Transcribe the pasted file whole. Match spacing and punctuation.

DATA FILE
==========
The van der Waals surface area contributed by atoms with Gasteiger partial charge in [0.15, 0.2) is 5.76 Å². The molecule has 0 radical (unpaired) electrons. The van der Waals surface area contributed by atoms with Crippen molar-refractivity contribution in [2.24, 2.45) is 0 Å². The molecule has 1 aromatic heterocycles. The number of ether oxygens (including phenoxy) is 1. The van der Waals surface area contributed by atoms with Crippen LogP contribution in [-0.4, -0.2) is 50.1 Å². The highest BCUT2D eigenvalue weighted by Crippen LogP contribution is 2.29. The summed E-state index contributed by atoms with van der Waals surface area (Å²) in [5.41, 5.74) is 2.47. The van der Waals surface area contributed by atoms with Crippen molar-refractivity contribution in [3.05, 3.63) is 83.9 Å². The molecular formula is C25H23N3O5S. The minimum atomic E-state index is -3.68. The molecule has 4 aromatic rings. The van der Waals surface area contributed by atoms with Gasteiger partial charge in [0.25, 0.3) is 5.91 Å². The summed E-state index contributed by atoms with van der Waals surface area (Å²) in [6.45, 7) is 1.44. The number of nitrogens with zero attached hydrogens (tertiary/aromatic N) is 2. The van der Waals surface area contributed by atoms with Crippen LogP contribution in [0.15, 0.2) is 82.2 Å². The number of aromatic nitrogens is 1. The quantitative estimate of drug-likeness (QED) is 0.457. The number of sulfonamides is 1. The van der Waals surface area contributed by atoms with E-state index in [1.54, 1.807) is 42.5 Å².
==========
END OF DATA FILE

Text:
The van der Waals surface area contributed by atoms with Gasteiger partial charge in [0.15, 0.2) is 5.76 Å². The molecule has 0 radical (unpaired) electrons. The van der Waals surface area contributed by atoms with Crippen molar-refractivity contribution in [2.24, 2.45) is 0 Å². The molecule has 1 aromatic heterocycles. The number of ether oxygens (including phenoxy) is 1. The van der Waals surface area contributed by atoms with Crippen LogP contribution in [-0.4, -0.2) is 50.1 Å². The highest BCUT2D eigenvalue weighted by Crippen LogP contribution is 2.29. The summed E-state index contributed by atoms with van der Waals surface area (Å²) in [5.41, 5.74) is 2.47. The van der Waals surface area contributed by atoms with Crippen molar-refractivity contribution in [3.05, 3.63) is 83.9 Å². The molecular formula is C25H23N3O5S. The minimum atomic E-state index is -3.68. The molecule has 4 aromatic rings. The van der Waals surface area contributed by atoms with Gasteiger partial charge in [0.25, 0.3) is 5.91 Å². The summed E-state index contributed by atoms with van der Waals surface area (Å²) in [6.45, 7) is 1.44. The number of nitrogens with zero attached hydrogens (tertiary/aromatic N) is 2. The van der Waals surface area contributed by atoms with Crippen LogP contribution in [0.15, 0.2) is 82.2 Å². The number of aromatic nitrogens is 1. The quantitative estimate of drug-likeness (QED) is 0.457. The number of sulfonamides is 1. The van der Waals surface area contributed by atoms with E-state index in [1.54, 1.807) is 42.5 Å².